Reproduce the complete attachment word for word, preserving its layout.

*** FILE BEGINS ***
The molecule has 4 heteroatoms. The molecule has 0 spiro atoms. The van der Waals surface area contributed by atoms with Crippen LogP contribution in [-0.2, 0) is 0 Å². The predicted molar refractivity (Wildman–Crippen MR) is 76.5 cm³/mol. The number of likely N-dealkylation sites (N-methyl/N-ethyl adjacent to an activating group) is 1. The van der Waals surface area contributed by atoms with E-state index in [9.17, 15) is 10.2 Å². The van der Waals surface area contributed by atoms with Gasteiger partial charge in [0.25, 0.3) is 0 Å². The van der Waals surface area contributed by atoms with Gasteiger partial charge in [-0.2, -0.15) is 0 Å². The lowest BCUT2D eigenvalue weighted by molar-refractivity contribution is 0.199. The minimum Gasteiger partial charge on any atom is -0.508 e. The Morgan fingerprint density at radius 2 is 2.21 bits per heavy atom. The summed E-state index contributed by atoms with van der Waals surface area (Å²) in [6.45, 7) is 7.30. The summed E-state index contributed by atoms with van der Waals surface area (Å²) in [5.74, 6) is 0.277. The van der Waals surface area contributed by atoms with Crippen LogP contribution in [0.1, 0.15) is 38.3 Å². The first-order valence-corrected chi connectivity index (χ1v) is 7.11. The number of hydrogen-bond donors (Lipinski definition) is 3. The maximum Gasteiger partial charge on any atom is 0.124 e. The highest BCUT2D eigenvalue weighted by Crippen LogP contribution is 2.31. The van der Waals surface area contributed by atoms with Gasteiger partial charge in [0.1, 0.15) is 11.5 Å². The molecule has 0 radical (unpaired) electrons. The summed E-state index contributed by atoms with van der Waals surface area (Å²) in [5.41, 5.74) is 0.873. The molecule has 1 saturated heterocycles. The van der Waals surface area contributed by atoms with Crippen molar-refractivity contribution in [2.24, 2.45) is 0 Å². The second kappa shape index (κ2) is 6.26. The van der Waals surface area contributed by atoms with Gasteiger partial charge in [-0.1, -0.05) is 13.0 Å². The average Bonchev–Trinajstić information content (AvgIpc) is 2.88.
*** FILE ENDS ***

The molecule has 4 heteroatoms. The molecule has 0 spiro atoms. The van der Waals surface area contributed by atoms with Crippen LogP contribution in [-0.2, 0) is 0 Å². The predicted molar refractivity (Wildman–Crippen MR) is 76.5 cm³/mol. The number of likely N-dealkylation sites (N-methyl/N-ethyl adjacent to an activating group) is 1. The van der Waals surface area contributed by atoms with E-state index in [9.17, 15) is 10.2 Å². The van der Waals surface area contributed by atoms with Gasteiger partial charge in [0.25, 0.3) is 0 Å². The van der Waals surface area contributed by atoms with Gasteiger partial charge in [-0.2, -0.15) is 0 Å². The lowest BCUT2D eigenvalue weighted by molar-refractivity contribution is 0.199. The minimum Gasteiger partial charge on any atom is -0.508 e. The Morgan fingerprint density at radius 2 is 2.21 bits per heavy atom. The summed E-state index contributed by atoms with van der Waals surface area (Å²) in [6.45, 7) is 7.30. The summed E-state index contributed by atoms with van der Waals surface area (Å²) in [5.74, 6) is 0.277. The van der Waals surface area contributed by atoms with Crippen LogP contribution in [0.1, 0.15) is 38.3 Å². The first-order valence-corrected chi connectivity index (χ1v) is 7.11. The number of hydrogen-bond donors (Lipinski definition) is 3. The maximum Gasteiger partial charge on any atom is 0.124 e. The highest BCUT2D eigenvalue weighted by Crippen LogP contribution is 2.31. The van der Waals surface area contributed by atoms with Gasteiger partial charge in [0.1, 0.15) is 11.5 Å². The molecule has 0 radical (unpaired) electrons. The summed E-state index contributed by atoms with van der Waals surface area (Å²) in [5.41, 5.74) is 0.873. The molecule has 1 saturated heterocycles. The van der Waals surface area contributed by atoms with Crippen molar-refractivity contribution in [2.24, 2.45) is 0 Å². The second kappa shape index (κ2) is 6.26. The van der Waals surface area contributed by atoms with Gasteiger partial charge in [-0.1, -0.05) is 13.0 Å². The average Bonchev–Trinajstić information content (AvgIpc) is 2.88.